But curtailment of fundamental freedoms and total crackdown on any criticism of authorities has remained grimly consistent. Using an array of restrictive laws, the government has sought to systematically silence dissent. Members of the Peacock Generation poetry troupe face charges in township after township for their satirical criticism of the military, and remain in jail. The internet shutdown in Rakhine state remains in place. Rohingya campaigners outside the country face threats while protesters continue to be arbitrarily arrested and convicted. 

Filmmaker Min Htin Ko Ko Gyi and Reuters journalists Wa Lone and Kyaw Soe Oo have been released, but the chilling effect caused by their imprisonment, for undermining the military and reporting on military atrocities respectively, remains.

The ICJ ruling in January 2020 brought the possibility of accountability for grave human rights abuses one small step closer. Now the Security Council and the wider international community must uphold their obligations to ensure those responsible are brought to trial.  And accountability will never be achieved if those who speak out, now, continue to be arrested and imprisoned.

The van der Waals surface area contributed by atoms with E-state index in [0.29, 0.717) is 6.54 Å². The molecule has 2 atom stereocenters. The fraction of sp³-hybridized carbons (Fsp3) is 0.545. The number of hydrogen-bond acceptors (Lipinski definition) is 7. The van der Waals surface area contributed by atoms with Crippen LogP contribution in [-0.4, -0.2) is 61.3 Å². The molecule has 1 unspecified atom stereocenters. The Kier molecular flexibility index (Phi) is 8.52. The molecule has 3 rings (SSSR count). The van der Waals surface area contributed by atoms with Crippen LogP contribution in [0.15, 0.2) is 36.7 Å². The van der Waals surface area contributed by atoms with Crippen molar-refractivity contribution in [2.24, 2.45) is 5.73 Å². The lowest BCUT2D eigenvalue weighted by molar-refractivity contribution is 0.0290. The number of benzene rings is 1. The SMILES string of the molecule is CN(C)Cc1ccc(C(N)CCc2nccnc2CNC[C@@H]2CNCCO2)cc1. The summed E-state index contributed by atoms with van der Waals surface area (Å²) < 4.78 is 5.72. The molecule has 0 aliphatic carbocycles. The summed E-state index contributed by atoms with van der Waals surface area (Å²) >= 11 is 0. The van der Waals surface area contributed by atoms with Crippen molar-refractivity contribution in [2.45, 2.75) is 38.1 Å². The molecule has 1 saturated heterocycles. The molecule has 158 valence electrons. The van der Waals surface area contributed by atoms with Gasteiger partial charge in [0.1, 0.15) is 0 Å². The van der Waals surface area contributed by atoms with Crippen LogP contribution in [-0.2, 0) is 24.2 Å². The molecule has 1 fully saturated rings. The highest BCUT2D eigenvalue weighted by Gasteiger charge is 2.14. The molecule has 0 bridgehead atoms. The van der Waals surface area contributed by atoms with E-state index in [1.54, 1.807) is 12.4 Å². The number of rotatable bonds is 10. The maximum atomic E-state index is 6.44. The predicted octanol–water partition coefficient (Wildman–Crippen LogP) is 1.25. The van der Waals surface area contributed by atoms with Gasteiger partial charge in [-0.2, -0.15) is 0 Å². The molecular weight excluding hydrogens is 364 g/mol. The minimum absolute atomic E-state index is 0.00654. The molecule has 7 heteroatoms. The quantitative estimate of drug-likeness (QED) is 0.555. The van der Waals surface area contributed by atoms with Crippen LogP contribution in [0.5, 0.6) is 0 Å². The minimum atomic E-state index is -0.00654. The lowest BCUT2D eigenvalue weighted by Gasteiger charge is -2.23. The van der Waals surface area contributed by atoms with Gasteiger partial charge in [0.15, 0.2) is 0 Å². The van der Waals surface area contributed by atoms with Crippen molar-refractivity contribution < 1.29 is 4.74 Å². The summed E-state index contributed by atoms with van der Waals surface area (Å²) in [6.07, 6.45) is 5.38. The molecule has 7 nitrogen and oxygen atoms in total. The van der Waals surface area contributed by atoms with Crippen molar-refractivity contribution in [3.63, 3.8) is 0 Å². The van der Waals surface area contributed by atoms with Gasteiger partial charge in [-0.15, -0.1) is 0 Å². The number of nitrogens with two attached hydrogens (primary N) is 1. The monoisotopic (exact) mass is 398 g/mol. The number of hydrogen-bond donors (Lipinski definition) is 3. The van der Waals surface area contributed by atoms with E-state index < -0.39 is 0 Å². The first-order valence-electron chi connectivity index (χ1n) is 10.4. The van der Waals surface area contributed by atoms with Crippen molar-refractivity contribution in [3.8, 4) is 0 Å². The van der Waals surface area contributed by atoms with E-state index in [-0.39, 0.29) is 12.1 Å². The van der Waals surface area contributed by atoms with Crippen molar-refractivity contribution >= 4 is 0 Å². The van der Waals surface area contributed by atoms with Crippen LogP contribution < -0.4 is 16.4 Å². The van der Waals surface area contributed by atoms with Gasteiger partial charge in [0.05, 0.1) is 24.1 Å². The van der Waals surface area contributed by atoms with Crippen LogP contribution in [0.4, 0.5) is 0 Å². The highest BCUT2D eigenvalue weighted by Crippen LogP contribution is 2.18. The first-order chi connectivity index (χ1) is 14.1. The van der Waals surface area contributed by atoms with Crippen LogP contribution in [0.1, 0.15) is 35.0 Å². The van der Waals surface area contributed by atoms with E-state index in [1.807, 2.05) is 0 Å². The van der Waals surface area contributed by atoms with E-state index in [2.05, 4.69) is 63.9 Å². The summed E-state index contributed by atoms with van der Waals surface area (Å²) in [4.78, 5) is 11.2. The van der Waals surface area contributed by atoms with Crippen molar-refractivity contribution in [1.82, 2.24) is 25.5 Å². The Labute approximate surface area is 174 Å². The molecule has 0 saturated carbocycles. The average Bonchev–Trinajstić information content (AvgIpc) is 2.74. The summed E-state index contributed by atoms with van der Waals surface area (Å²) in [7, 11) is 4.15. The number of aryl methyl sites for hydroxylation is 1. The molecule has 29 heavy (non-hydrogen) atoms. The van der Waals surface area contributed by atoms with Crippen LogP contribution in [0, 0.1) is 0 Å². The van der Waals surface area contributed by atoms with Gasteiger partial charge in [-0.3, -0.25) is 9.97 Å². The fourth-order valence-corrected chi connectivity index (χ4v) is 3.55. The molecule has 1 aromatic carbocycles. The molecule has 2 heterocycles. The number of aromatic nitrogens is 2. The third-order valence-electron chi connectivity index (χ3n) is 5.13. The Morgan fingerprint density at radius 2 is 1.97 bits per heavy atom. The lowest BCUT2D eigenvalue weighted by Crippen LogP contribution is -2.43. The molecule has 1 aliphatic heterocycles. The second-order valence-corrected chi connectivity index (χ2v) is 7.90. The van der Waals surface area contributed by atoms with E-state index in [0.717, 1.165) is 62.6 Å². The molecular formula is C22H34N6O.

Those on the ground, the human rights defenders and activists who are trying to achieve change, need international support. It is imperative that this crucial mandate is renewed and we ask the Special Rapporteur, as she reaches the end of her mandate, what more this Council can and should be doing to support those in Myanmar brave enough to speak out?


See our wider advocacy priorities and programme of activities at the 43rd Session of the UN Human Rights Council

 

Iran: Freedom of assembly is being violently curtailed

Statement at the 43rd Session of the UN Human Rights Council
Watch us deliver our statement below:

 

Volunteer Activists and CIVICUS note with concern the continued closure of civic space through restrictive laws, arbitrary detention and a crackdown on civil society. 

The violent response to nation-wide protests in November 2019 resulted in 1,500 killed by police and over 7,000 imprisoned, many of whom have been subjected to torture. We reiterate the Special Rapporteur’s call for prompt, independent and impartial investigations into the violence in order to hold those responsible to account.

This is a further deterioration of closed civic space in which freedom of assembly is severely and violently curtailed, and scores of human rights activists remain detained – including Nasrin Sotoudeh, Nargess Mohammadi, and Farhad Meysami.

Despite being a signatory to the ICCPR, Iran continues to restrict civic space through ambiguous and overbroad legislation. Article 26 of the Constitution guarantees the right to the freedom of association, but qualified through compliance with “independence, freedom, national unity, Islamic Standards and the foundations of the Islamic Republic.” The Government of Iran continues to repress civic space through legal and extra-legal platforms, including through arbitrary detentions, enforced disappearances and extra-judicial killings.